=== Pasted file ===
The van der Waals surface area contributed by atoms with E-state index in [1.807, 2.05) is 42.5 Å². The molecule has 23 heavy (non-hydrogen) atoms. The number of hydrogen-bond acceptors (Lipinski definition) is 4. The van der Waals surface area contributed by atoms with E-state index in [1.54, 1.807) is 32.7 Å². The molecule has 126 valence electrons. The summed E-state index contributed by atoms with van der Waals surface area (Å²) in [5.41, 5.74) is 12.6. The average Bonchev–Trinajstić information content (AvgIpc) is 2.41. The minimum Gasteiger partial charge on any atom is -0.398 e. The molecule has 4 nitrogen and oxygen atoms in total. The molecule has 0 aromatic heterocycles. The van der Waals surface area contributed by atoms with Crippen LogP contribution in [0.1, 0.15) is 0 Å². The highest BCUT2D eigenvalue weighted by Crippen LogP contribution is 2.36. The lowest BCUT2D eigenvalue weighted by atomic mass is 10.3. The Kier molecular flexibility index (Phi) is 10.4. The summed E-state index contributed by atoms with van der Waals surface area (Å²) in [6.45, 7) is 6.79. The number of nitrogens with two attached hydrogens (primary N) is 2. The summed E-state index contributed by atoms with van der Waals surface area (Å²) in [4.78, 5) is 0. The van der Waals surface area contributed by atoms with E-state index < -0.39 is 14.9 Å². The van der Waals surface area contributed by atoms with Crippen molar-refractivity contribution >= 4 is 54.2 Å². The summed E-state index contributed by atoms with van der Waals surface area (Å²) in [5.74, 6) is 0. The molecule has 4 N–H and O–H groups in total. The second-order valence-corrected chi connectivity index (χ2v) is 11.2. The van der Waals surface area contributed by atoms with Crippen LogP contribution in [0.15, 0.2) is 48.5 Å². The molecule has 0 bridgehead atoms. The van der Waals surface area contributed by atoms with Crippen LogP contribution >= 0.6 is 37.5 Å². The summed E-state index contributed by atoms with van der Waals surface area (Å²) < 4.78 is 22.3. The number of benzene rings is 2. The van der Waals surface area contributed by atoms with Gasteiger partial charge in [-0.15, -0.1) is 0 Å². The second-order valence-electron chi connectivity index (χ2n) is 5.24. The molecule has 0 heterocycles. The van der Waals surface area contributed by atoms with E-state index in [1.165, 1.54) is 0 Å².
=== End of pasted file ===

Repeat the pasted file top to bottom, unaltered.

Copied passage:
The van der Waals surface area contributed by atoms with E-state index in [1.807, 2.05) is 42.5 Å². The molecule has 23 heavy (non-hydrogen) atoms. The number of hydrogen-bond acceptors (Lipinski definition) is 4. The van der Waals surface area contributed by atoms with E-state index in [1.54, 1.807) is 32.7 Å². The molecule has 126 valence electrons. The summed E-state index contributed by atoms with van der Waals surface area (Å²) in [5.41, 5.74) is 12.6. The average Bonchev–Trinajstić information content (AvgIpc) is 2.41. The minimum Gasteiger partial charge on any atom is -0.398 e. The molecule has 4 nitrogen and oxygen atoms in total. The molecule has 0 aromatic heterocycles. The van der Waals surface area contributed by atoms with Crippen LogP contribution in [0.1, 0.15) is 0 Å². The highest BCUT2D eigenvalue weighted by Crippen LogP contribution is 2.36. The lowest BCUT2D eigenvalue weighted by atomic mass is 10.3. The Kier molecular flexibility index (Phi) is 10.4. The summed E-state index contributed by atoms with van der Waals surface area (Å²) in [6.45, 7) is 6.79. The number of nitrogens with two attached hydrogens (primary N) is 2. The summed E-state index contributed by atoms with van der Waals surface area (Å²) in [4.78, 5) is 0. The van der Waals surface area contributed by atoms with E-state index < -0.39 is 14.9 Å². The van der Waals surface area contributed by atoms with Crippen molar-refractivity contribution >= 4 is 54.2 Å². The summed E-state index contributed by atoms with van der Waals surface area (Å²) in [5.74, 6) is 0. The molecule has 4 N–H and O–H groups in total. The second-order valence-corrected chi connectivity index (χ2v) is 11.2. The van der Waals surface area contributed by atoms with Crippen LogP contribution in [0.15, 0.2) is 48.5 Å². The molecule has 0 bridgehead atoms. The van der Waals surface area contributed by atoms with Crippen LogP contribution >= 0.6 is 37.5 Å². The summed E-state index contributed by atoms with van der Waals surface area (Å²) < 4.78 is 22.3. The number of benzene rings is 2. The van der Waals surface area contributed by atoms with Gasteiger partial charge in [-0.15, -0.1) is 0 Å². The second-order valence-electron chi connectivity index (χ2n) is 5.24. The molecule has 0 heterocycles. The van der Waals surface area contributed by atoms with E-state index in [1.165, 1.54) is 0 Å².